Observing your children at play helps you to observe how they make mistakes, which is an important predictor of their self-esteem.
Allow (Supported) Mistakes—and Often!
It has nothing to do with identifying your child’s skills and expecting them to be flawless. In fact, it’s the polar opposite. Remember, you’re teaching them toward becoming self-sufficient and nurturing adults, and there aren’t many flawless people out there!
When your child is working to comprehend their impact on others, themselves, and the world, highlighting moments when they have made mistakes and working through how to bounce back or rectify that mistake may be wonderful.
Children, like parents who tend to focus on the negative, learn far more from their failures than from their accomplishments.
When your child makes a mistake, gently catch them and work out a plan to get them out of it. Of course, your purpose isn’t to solve their problem, but to help them develop the ability to make better decisions in the future.
You’ll be astonished at what your child can accomplish if you adopt the mindset of an engaged and present parent who is seeking opportunities to develop their abilities.
The following are some good examples of natural child strengths to look for:
These are the soft skills that are being developed as young as preschool and even before. In today’s global workplace environment, ensuring that your child is developing in these (and other) areas will set them up for success.
Okay, great. You’ve watched your children at the park or tag along with your teenager to a volunteer event and notice how gracious they are. How do we keep that going?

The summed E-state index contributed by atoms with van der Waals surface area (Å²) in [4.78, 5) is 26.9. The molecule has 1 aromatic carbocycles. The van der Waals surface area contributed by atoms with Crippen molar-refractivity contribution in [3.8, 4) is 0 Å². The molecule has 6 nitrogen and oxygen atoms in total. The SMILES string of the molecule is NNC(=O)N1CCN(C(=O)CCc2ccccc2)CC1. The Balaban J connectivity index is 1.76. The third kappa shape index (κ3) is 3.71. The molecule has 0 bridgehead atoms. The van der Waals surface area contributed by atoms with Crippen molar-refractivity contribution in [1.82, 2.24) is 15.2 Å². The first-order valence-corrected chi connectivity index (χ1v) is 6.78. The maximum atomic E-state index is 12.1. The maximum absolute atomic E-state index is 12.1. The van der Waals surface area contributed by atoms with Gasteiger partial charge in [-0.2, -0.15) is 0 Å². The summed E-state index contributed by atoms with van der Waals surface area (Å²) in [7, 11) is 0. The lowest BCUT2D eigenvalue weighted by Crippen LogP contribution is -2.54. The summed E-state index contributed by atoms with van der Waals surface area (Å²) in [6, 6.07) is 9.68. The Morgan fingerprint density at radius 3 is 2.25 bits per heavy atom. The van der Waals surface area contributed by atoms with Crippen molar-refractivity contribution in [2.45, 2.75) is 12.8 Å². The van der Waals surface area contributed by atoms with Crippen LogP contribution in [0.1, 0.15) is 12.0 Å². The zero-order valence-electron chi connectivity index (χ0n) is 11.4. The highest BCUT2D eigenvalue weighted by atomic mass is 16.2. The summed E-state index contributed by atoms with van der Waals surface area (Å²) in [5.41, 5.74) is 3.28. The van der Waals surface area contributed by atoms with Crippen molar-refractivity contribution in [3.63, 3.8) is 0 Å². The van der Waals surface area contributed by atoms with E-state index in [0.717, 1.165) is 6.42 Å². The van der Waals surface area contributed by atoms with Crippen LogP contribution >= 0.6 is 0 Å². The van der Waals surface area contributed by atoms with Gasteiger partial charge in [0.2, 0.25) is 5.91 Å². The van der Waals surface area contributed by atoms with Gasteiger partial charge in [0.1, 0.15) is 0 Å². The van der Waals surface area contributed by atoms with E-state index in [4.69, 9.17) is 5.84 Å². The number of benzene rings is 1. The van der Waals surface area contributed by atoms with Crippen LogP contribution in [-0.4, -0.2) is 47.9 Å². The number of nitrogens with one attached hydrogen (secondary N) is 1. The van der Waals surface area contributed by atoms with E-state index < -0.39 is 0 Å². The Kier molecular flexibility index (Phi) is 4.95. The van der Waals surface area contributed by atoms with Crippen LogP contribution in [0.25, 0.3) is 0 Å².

As is normally the case, you’ll see that cultivating strengths is no more difficult than identifying them.
2. Cultivating Your Child’s Identified Strengths
Consider the following scenario: You’ve just finished your fourth ten-hour day on Thursday evening. Your partner is late for work, and your three children each want something different for supper that should have been prepared yesterday.
“Hey, maybe we can all act like chefs tonight and prepare our own dinners?” your middle child suggests just as you’re about to snap under the strain. “It may be entertaining!”
Please, yeah, yes.
As you lie in bed later that evening, reflecting on that interaction in the kitchen, you begin to recall other instances of that child—and, as you drift off to sleep, your other children—stepping up and leading in their own ways. You know it’s not by chance, so what’s the deal?